Copyright on the scanner/scan?

General copyright-related issues and discussions

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jujimufu
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Copyright on the scanner/scan?

Postby jujimufu » Mon Nov 16, 2009 10:00 pm

I know there's been a lot already on SMA, but here's a nice little extract from their site:

Re-scanning and Distribuiting printed copies of Sheet Music Archive

When the Sheet Music Archive scans sheet music, it creates not only new (and copyrighted) computer files, but also alters the graphic information of the original sheet music. The scanning process alters the graphical information, angulation, details of the sheet music such as to create a new kind of graphic. The SMA claims copyright right on this new graphic. [...] SMA, as the copyright holder of this new graphics, reserves the right to re-scan the graphics into other pdf files. The SMA does not grant this right to the public. So you cannot re-scan printouts and make your own pdfs out of them.


Is this even possible? It smells like nonsense, but I just want to make sure - if it is false, they are basically misleading their customers into falsehoods regarding copyright legislations.

Another funny extract is here: "Also, please note that whilethe vast majority of files in the archive were prepared in-house, and therefore subject to SMA's copyright restrictions, a few files, where indicated, were prepared by people not affiliated with SMA."

I would argue that the "vast majority" of their files comes from a direct rip-off off IMSLP, probably by using a bot, and that it's more than just a "few" scores. What's more, the scores taken from IMSLP (or other sources, I guess) are not indicated in any way. They had one of my scores up (which I don't mind, as long as they don't require a subscription to gain access to it) (which they did in the beginning, until I e-mailed them and they fixed it), and there's no mention to IMSLP or me (as a user of IMSLP or an e-mail).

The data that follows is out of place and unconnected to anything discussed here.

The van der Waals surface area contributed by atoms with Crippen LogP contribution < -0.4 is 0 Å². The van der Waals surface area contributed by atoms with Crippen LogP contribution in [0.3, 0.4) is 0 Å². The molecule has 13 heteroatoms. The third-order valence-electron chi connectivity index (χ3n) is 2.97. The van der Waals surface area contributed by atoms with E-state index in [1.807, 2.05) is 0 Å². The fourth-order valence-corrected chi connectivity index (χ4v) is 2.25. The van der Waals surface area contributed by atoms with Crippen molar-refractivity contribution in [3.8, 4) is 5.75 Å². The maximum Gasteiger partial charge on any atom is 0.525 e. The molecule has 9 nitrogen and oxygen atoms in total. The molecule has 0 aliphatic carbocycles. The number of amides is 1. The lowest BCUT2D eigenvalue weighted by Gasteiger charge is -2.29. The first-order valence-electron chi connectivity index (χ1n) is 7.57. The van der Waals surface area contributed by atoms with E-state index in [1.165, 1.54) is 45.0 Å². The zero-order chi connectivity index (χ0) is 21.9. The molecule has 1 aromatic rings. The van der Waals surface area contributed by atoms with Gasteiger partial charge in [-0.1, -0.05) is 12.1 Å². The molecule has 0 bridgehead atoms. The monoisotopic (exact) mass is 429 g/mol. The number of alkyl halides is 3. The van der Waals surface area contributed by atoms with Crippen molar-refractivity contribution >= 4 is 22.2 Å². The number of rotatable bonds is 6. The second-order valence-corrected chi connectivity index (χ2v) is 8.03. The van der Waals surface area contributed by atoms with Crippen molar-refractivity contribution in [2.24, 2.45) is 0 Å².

The site's server is located in the US, which means the majority of the scores ripped from IMSLP are not public domain there - is there no way to just send a couple of e-mails to some major publishing companies and let them take care of these scores and the website, and also teach that prematurely-grown child that copyright is not a game?

daphnis
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Re: Copyright on the scanner/scan?

Postby daphnis » Mon Nov 16, 2009 11:15 pm

This is a ridiculous claim, so much so where I thought you might have tried to instigate a flame war here (which, no doubt, wouldn't likely bring any flamers to light). As magnanimous as their actions in scanning and creating "a new kind of graphic" might be, it in no way qualifies them for a copyright on intellectual property already existing in the public domain. This is yet another scare tactic by a group that claims copyright on something they have no idea what may actually constitute such a copyright. It just goes to show you that just because someone says something is copyright doesn't necessarily make it so. Copyright claims are not simply a "I'm it" scenario but rather must be legally founded.

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Re: Copyright on the scanner/scan?

Postby vinteuil » Tue Nov 17, 2009 3:15 am

jujimufu wrote:I know there's been a lot already on SMA, but here's a nice little extract from their site:

Re-scanning and Distribuiting printed copies of Sheet Music Archive

When the Sheet Music Archive scans sheet music, it creates not only new (and copyrighted) computer files, but also alters the graphic information of the original sheet music. The scanning process alters the graphical information, angulation, details of the sheet music such as to create a new kind of graphic. The SMA claims copyright right on this new graphic. [...] SMA, as the copyright holder of this new graphics, reserves the right to re-scan the graphics into other pdf files. The SMA does not grant this right to the public. So you cannot re-scan printouts and make your own pdfs out of them.